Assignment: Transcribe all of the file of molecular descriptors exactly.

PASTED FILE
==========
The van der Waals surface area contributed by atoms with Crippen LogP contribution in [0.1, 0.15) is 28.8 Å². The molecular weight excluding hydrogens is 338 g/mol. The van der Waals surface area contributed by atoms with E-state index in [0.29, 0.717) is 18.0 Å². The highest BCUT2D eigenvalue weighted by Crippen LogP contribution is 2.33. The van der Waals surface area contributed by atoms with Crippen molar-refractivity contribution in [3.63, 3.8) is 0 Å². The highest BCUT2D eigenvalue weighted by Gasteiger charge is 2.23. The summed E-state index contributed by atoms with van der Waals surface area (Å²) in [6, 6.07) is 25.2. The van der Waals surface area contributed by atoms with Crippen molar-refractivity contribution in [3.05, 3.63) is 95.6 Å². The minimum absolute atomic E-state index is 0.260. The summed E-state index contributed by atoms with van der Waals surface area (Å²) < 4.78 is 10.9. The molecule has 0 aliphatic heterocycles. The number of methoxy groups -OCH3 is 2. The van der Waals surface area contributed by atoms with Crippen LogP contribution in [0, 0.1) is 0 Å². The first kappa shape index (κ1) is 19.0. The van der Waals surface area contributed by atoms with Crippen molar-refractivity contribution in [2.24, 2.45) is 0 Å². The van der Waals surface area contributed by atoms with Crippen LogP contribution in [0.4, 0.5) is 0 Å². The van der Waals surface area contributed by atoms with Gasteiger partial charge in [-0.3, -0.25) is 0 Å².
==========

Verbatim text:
The van der Waals surface area contributed by atoms with Crippen LogP contribution in [0.1, 0.15) is 28.8 Å². The molecular weight excluding hydrogens is 338 g/mol. The van der Waals surface area contributed by atoms with E-state index in [0.29, 0.717) is 18.0 Å². The highest BCUT2D eigenvalue weighted by Crippen LogP contribution is 2.33. The van der Waals surface area contributed by atoms with Crippen molar-refractivity contribution in [3.63, 3.8) is 0 Å². The highest BCUT2D eigenvalue weighted by Gasteiger charge is 2.23. The summed E-state index contributed by atoms with van der Waals surface area (Å²) in [6, 6.07) is 25.2. The van der Waals surface area contributed by atoms with Crippen molar-refractivity contribution in [3.05, 3.63) is 95.6 Å². The minimum absolute atomic E-state index is 0.260. The summed E-state index contributed by atoms with van der Waals surface area (Å²) < 4.78 is 10.9. The molecule has 0 aliphatic heterocycles. The number of methoxy groups -OCH3 is 2. The van der Waals surface area contributed by atoms with Crippen LogP contribution in [0, 0.1) is 0 Å². The first kappa shape index (κ1) is 19.0. The van der Waals surface area contributed by atoms with Crippen molar-refractivity contribution in [2.24, 2.45) is 0 Å². The van der Waals surface area contributed by atoms with Crippen LogP contribution in [0.4, 0.5) is 0 Å². The van der Waals surface area contributed by atoms with Gasteiger partial charge in [-0.3, -0.25) is 0 Å².